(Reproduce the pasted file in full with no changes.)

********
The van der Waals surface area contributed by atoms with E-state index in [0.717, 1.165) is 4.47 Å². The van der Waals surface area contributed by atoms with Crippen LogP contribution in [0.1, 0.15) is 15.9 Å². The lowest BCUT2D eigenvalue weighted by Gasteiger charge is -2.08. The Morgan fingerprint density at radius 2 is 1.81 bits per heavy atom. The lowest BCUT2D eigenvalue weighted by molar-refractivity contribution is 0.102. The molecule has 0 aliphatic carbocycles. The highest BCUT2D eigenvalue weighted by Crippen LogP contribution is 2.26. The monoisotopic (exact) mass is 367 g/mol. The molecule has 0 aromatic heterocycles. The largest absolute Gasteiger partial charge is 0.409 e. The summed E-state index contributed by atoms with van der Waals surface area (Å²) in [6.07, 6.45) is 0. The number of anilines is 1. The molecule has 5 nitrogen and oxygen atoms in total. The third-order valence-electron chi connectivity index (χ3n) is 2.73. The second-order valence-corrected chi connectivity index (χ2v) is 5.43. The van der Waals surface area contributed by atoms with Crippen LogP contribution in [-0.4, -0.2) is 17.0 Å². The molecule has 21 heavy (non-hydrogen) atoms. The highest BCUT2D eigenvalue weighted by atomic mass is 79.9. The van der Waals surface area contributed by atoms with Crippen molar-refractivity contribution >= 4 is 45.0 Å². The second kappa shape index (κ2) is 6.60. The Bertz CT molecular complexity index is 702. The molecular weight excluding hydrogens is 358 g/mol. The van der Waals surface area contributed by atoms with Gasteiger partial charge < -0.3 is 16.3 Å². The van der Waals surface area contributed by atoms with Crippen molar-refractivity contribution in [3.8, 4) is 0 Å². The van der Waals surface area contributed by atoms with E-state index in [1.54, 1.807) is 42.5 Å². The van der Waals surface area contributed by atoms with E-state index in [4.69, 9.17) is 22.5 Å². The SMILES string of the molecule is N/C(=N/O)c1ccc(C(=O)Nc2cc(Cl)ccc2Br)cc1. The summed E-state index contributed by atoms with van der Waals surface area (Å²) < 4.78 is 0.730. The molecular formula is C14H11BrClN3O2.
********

The van der Waals surface area contributed by atoms with E-state index in [0.717, 1.165) is 4.47 Å². The van der Waals surface area contributed by atoms with Crippen LogP contribution in [0.1, 0.15) is 15.9 Å². The lowest BCUT2D eigenvalue weighted by Gasteiger charge is -2.08. The Morgan fingerprint density at radius 2 is 1.81 bits per heavy atom. The lowest BCUT2D eigenvalue weighted by molar-refractivity contribution is 0.102. The molecule has 0 aliphatic carbocycles. The highest BCUT2D eigenvalue weighted by Crippen LogP contribution is 2.26. The monoisotopic (exact) mass is 367 g/mol. The molecule has 0 aromatic heterocycles. The largest absolute Gasteiger partial charge is 0.409 e. The summed E-state index contributed by atoms with van der Waals surface area (Å²) in [6.07, 6.45) is 0. The number of anilines is 1. The molecule has 5 nitrogen and oxygen atoms in total. The third-order valence-electron chi connectivity index (χ3n) is 2.73. The second-order valence-corrected chi connectivity index (χ2v) is 5.43. The van der Waals surface area contributed by atoms with Crippen LogP contribution in [-0.4, -0.2) is 17.0 Å². The molecule has 21 heavy (non-hydrogen) atoms. The highest BCUT2D eigenvalue weighted by atomic mass is 79.9. The van der Waals surface area contributed by atoms with Crippen molar-refractivity contribution >= 4 is 45.0 Å². The second kappa shape index (κ2) is 6.60. The Bertz CT molecular complexity index is 702. The molecular weight excluding hydrogens is 358 g/mol. The van der Waals surface area contributed by atoms with Gasteiger partial charge < -0.3 is 16.3 Å². The van der Waals surface area contributed by atoms with Crippen molar-refractivity contribution in [3.8, 4) is 0 Å². The van der Waals surface area contributed by atoms with E-state index in [1.54, 1.807) is 42.5 Å². The van der Waals surface area contributed by atoms with E-state index in [4.69, 9.17) is 22.5 Å². The SMILES string of the molecule is N/C(=N/O)c1ccc(C(=O)Nc2cc(Cl)ccc2Br)cc1. The summed E-state index contributed by atoms with van der Waals surface area (Å²) < 4.78 is 0.730. The molecular formula is C14H11BrClN3O2.